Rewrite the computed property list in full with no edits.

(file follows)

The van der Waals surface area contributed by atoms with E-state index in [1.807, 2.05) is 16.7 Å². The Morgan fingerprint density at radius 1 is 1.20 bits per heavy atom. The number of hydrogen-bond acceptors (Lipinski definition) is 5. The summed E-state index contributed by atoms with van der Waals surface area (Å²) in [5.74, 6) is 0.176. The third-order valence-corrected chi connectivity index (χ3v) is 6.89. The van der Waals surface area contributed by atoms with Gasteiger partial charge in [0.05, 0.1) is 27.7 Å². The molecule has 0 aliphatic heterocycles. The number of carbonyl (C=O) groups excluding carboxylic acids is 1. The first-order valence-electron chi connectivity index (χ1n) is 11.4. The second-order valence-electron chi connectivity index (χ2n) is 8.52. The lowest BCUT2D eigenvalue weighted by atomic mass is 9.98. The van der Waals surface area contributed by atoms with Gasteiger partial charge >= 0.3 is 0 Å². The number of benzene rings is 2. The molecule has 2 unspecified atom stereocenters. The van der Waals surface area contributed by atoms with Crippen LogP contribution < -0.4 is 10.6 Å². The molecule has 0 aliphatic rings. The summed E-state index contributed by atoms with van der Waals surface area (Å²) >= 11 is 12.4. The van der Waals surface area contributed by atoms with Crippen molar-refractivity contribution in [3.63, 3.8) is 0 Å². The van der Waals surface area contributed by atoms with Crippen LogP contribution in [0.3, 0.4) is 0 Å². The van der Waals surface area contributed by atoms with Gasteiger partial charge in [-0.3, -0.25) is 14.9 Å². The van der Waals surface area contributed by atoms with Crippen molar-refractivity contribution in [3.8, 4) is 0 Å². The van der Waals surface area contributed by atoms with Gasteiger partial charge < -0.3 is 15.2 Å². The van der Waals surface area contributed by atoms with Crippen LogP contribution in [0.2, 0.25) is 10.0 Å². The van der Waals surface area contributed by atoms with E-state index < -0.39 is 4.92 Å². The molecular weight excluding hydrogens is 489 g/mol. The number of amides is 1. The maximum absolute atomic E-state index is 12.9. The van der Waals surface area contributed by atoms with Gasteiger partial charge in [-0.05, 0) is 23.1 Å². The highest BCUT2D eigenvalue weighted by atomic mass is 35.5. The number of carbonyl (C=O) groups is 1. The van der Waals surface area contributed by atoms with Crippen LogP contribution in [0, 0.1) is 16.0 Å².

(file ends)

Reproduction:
The van der Waals surface area contributed by atoms with E-state index in [1.807, 2.05) is 16.7 Å². The Morgan fingerprint density at radius 1 is 1.20 bits per heavy atom. The number of hydrogen-bond acceptors (Lipinski definition) is 5. The summed E-state index contributed by atoms with van der Waals surface area (Å²) in [5.74, 6) is 0.176. The third-order valence-corrected chi connectivity index (χ3v) is 6.89. The van der Waals surface area contributed by atoms with Gasteiger partial charge in [0.05, 0.1) is 27.7 Å². The molecule has 0 aliphatic heterocycles. The number of carbonyl (C=O) groups excluding carboxylic acids is 1. The first-order valence-electron chi connectivity index (χ1n) is 11.4. The second-order valence-electron chi connectivity index (χ2n) is 8.52. The lowest BCUT2D eigenvalue weighted by atomic mass is 9.98. The van der Waals surface area contributed by atoms with Gasteiger partial charge >= 0.3 is 0 Å². The number of benzene rings is 2. The molecule has 2 unspecified atom stereocenters. The van der Waals surface area contributed by atoms with Crippen LogP contribution < -0.4 is 10.6 Å². The molecule has 0 aliphatic rings. The summed E-state index contributed by atoms with van der Waals surface area (Å²) >= 11 is 12.4. The van der Waals surface area contributed by atoms with Crippen molar-refractivity contribution in [3.63, 3.8) is 0 Å². The van der Waals surface area contributed by atoms with Crippen LogP contribution in [0.3, 0.4) is 0 Å². The van der Waals surface area contributed by atoms with Gasteiger partial charge in [-0.3, -0.25) is 14.9 Å². The van der Waals surface area contributed by atoms with Crippen molar-refractivity contribution in [3.8, 4) is 0 Å². The van der Waals surface area contributed by atoms with Gasteiger partial charge < -0.3 is 15.2 Å². The van der Waals surface area contributed by atoms with Crippen LogP contribution in [0.2, 0.25) is 10.0 Å². The van der Waals surface area contributed by atoms with E-state index < -0.39 is 4.92 Å². The molecular weight excluding hydrogens is 489 g/mol. The number of amides is 1. The maximum absolute atomic E-state index is 12.9. The van der Waals surface area contributed by atoms with Gasteiger partial charge in [-0.05, 0) is 23.1 Å². The highest BCUT2D eigenvalue weighted by atomic mass is 35.5. The number of carbonyl (C=O) groups is 1. The van der Waals surface area contributed by atoms with Crippen LogP contribution in [0, 0.1) is 16.0 Å².